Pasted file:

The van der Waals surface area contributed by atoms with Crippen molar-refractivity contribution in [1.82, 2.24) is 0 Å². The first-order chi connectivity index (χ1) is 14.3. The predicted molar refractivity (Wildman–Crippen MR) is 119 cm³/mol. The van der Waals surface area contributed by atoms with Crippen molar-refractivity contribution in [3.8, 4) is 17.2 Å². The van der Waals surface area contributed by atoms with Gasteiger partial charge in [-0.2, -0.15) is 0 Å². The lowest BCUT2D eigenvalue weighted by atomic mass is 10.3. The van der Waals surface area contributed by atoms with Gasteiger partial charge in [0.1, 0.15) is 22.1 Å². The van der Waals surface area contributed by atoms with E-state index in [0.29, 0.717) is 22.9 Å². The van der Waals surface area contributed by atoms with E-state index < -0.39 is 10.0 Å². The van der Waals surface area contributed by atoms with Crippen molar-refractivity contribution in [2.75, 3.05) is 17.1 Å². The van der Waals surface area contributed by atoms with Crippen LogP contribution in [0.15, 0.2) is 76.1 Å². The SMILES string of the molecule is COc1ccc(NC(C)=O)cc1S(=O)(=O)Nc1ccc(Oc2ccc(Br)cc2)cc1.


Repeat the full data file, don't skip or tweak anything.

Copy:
The van der Waals surface area contributed by atoms with Crippen molar-refractivity contribution in [1.82, 2.24) is 0 Å². The first-order chi connectivity index (χ1) is 14.3. The predicted molar refractivity (Wildman–Crippen MR) is 119 cm³/mol. The van der Waals surface area contributed by atoms with Crippen molar-refractivity contribution in [3.8, 4) is 17.2 Å². The van der Waals surface area contributed by atoms with Gasteiger partial charge in [-0.2, -0.15) is 0 Å². The lowest BCUT2D eigenvalue weighted by atomic mass is 10.3. The van der Waals surface area contributed by atoms with Gasteiger partial charge in [0.1, 0.15) is 22.1 Å². The van der Waals surface area contributed by atoms with E-state index in [0.29, 0.717) is 22.9 Å². The van der Waals surface area contributed by atoms with E-state index < -0.39 is 10.0 Å². The van der Waals surface area contributed by atoms with Crippen molar-refractivity contribution in [2.75, 3.05) is 17.1 Å². The van der Waals surface area contributed by atoms with Crippen LogP contribution in [0.15, 0.2) is 76.1 Å². The SMILES string of the molecule is COc1ccc(NC(C)=O)cc1S(=O)(=O)Nc1ccc(Oc2ccc(Br)cc2)cc1.